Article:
A Conspiracy Theory Goes Nuclear: Of Earthquakes and Questionable Origins
September 1st, 2011
By Barry Secrest
Well, the Messianic Duffer takes a week and a half off and all hell breaks loose back on the mainland. Earthquakes, hurricanes, floods, you name it-- something either happened or was rumored to be happening somewhere across the fruited plain--when the cats away, the mice will play--one supposes. But, with all of the nonsense spewing out of DC like a malfunctioning bowel, most recently, our thoughts had turned to something a bit more intriguing indeed....and for me, it began under a tree.
I had parked my vehicle under a sheltering midday Oak, clearing my head of the myriad workday urgencies, to enjoy just a few moments away from the pressures of business. As I closed my eyes, but for a few minutes, very soon thereafter a gentle but persistent swaying motion caught my attention. I was being gently rocked back and forth in my seat, a feeling that was not unlike my days on a Destroyer dutifully cruising about the Atlantic.
I opened my eyes, thinking that the wind must have pitched up mightily around my vehicle, only to note a dead stillness in the air. I then, after having witnessed countless videos on the ravages of an earthquake pillaged Japan, looked over towards the nearby power lines to my right to see if what I had suspected was actually happening.
The lines were not swaying, but I immediately surmised that quake vibrations would have had to be of a considerable amplitude to cause power-poles to sway. A few minutes later, thinking that maybe my perceptions were uncharacteristically flagging on this particular day, I clicked on the radio only to hear a flash news report of an earthquake having just shaken the entire east coast of the US. "So, that's what they feel like," I immediately thought. You see, in almost half a century of living on the East Coast, I had never felt an earthquake tremor before.
Therefore, my next thought spoke to a certain bewilderment: "Since when does the entire East Coast of the US, situated on a comparatively stable tectonic plate, suffer an earthquake of this far-reaching a magnitude, and of almost a minute in duration, no less, in a seismically inactive Virginia?" Sure, a large number of people along the East Coast have felt isolated tremors before, but almost the entire East Coast?
The news reports written after the quake would use words such as "Scientists surprised," "Unusual, unlike anything scientists would expect in this area," and my personal favorite, "the last time we had a six on the East Coast was in the 19th century."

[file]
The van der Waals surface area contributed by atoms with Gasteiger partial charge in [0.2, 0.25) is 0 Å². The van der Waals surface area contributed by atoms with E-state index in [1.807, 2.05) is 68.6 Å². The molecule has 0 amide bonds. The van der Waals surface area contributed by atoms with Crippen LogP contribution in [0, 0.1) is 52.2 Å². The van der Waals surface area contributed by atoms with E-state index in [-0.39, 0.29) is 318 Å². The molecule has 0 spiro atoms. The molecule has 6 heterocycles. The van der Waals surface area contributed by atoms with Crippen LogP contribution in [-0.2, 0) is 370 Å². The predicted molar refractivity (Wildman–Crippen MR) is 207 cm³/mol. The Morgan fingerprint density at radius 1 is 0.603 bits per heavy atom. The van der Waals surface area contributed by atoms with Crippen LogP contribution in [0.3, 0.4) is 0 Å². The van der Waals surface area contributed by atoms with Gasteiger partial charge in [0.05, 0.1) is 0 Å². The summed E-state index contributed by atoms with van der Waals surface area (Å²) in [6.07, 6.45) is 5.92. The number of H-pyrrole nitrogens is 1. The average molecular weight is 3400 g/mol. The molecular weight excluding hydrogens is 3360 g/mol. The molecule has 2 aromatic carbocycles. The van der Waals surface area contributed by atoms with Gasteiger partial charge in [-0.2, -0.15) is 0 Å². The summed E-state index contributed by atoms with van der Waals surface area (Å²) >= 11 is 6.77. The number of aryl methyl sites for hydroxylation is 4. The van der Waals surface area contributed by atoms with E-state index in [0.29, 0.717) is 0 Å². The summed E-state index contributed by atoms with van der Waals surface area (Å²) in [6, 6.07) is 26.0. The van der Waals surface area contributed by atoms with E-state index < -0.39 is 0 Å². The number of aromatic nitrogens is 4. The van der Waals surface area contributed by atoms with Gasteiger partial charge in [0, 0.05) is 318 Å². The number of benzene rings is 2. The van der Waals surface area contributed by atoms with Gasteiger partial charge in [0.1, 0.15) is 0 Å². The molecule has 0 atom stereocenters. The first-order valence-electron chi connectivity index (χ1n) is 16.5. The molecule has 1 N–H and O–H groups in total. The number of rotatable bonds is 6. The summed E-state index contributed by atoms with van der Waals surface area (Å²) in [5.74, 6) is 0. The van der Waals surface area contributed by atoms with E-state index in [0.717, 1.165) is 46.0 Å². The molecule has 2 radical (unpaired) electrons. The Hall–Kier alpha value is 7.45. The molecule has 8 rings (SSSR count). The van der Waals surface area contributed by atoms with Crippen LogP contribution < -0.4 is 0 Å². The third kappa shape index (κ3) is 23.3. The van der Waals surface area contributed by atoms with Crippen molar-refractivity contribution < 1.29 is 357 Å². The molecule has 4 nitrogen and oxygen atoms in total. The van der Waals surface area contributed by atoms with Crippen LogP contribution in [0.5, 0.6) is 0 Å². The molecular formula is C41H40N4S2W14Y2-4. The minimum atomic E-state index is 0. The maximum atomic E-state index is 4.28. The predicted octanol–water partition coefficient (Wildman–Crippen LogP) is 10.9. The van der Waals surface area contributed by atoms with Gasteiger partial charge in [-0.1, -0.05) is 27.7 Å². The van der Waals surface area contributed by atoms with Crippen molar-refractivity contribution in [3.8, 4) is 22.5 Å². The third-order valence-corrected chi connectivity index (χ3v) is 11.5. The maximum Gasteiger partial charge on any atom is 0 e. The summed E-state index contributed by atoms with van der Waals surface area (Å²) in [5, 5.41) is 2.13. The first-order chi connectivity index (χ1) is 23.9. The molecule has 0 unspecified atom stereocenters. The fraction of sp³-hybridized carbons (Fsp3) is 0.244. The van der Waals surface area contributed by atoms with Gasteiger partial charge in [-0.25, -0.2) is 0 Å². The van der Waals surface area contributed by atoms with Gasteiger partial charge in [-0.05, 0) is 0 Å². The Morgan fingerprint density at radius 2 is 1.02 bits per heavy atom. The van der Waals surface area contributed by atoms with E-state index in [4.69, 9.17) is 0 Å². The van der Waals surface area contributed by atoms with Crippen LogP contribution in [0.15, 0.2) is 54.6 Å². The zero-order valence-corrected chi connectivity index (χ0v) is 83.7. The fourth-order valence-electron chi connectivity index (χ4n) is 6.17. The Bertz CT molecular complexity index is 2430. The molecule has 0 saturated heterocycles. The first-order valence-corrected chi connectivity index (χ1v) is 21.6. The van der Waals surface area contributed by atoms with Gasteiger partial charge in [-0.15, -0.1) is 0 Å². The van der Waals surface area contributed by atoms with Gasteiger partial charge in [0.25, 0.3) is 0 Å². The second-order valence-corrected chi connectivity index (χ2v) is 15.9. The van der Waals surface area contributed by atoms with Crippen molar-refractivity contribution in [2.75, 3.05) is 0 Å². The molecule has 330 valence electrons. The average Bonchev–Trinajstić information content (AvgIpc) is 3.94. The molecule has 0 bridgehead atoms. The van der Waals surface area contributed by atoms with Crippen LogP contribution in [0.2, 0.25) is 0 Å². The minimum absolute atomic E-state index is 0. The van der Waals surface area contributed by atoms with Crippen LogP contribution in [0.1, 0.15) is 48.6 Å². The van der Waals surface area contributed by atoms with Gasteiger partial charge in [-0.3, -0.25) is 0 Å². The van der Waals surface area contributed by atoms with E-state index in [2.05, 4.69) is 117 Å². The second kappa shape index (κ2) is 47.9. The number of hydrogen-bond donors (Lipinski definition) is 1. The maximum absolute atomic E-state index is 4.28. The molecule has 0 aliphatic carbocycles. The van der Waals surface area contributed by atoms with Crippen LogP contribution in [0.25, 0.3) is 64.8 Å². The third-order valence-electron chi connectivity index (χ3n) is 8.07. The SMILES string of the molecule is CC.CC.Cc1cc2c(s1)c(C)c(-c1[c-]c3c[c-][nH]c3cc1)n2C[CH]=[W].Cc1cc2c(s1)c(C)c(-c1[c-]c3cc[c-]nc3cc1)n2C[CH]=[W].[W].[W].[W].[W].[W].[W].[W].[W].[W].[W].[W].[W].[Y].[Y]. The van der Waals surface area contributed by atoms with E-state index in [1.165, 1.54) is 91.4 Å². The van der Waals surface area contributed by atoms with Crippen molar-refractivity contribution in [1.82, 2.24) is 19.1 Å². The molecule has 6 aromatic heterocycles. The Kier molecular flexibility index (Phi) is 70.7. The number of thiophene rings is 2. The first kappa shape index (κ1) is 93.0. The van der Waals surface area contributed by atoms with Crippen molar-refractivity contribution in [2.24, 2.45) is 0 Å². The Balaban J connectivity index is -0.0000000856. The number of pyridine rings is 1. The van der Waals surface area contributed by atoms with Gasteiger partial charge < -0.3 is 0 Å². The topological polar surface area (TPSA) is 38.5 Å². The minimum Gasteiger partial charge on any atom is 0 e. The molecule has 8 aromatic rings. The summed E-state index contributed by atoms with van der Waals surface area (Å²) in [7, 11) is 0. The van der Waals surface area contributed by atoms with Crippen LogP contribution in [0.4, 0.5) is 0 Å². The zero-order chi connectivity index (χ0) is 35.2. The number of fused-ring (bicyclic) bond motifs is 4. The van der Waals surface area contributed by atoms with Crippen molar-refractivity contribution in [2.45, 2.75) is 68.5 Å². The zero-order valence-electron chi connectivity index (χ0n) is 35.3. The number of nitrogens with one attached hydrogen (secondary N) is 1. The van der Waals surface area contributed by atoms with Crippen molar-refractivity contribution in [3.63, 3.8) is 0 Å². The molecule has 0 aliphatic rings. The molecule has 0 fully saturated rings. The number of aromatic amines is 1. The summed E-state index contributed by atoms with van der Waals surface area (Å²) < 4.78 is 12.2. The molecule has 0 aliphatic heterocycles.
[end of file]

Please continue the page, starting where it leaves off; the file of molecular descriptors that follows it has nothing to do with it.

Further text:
The outrageous answer to these questions, albeit extraordinarily far-fetched, was not long in coming, but it would challenge most of us that had read the report to only laugh in extreme derision and stubbornly exclaim, "No Way!"
Having One of those Unexpected X-File Moments?
Well, according to the report, some few seismologists had indicated that the seismic signature of the quake itself was natural enough, but it was what had precipitated the quake, that had caught their eye. Apparently, there was a triggering and significantly powerful seismic event where the epicenter was located--very near Mineral,Virginia--not far, at all, from Washington DC. This event's seismic signature bespoke of a powerful, localized, underground nuclear detonation, which had then caused the earthquake felt along most of the eastern seaboard. I know, I know, beyond unbelievable, but at some point we simply must wonder: Which of these dreadfully outrageous conspiracy theories will eventually become unfortunate fact?
Could this be one of those times? We may never know, but to say that the internet conspiracy theory centered sites went absolutely nuts, on this particular day, would have been the understatement of the decade. Granted, we have heard all manner of beyond-ludicrous news items of late, from a top US Liberal economist who appears to be hoping for an extra-terrestrial attack in order to boost the economy (which is probably what it will take with the current President, come to think of it), to a NASA study article, published in the UK Guardian, in which the journalists, pining at the phantom effects of man-made global warming, stated that "Aliens may destroy humanity to protect other civilizations," like they would really care about the survivability of the greater horseshoe bat, at this point.
But in NBC 17's report, a seismogram retrieved from prestigious Washington and Lee University, indicates that in a typical seismic event, a true earthquake will exhibit what are called p waves or primary waves, which will essentially hail the beginning of a seismic event in virtually every case. However, in this event's case, there were no p waves. In the above graph, the large green squiggles represent the preceding event, being the "rumored" and, at least, very sudden underground nuclear blast, while the inset black graph of squiggles, at the bottom, represents a normal earthquake for comparative purposes only, the two bearing little if any similarity. The second smaller green set of squiggles to the upper right represent the actual earthquake felt up and down the East Coast.
Below is a second graph, from the monitoring station at Virginia Tech, of the east coast blast, which very closely resembles our first graph. Please also do not fail to note the massive initial amplitude on display of the graphs in each case. You may also note, further down, that this graph is contradicted by a later graph from the same institute.
Still unconvinced, not unlike me? Below is a direct correlative seismogram between an underground Indian nuclear test conducted in 1998 and an earthquake recorded in 1995. In each of these cases, one cannot fail to note the obvious differences between a quake and a nuclear detonation. The detonation will typically begin with a massive spike with the seismic waves tapering off, while a natural quake will begin with a small but noticeable indication of activity--or p waves--while slowly increasing in amplitude until eventually tapering off.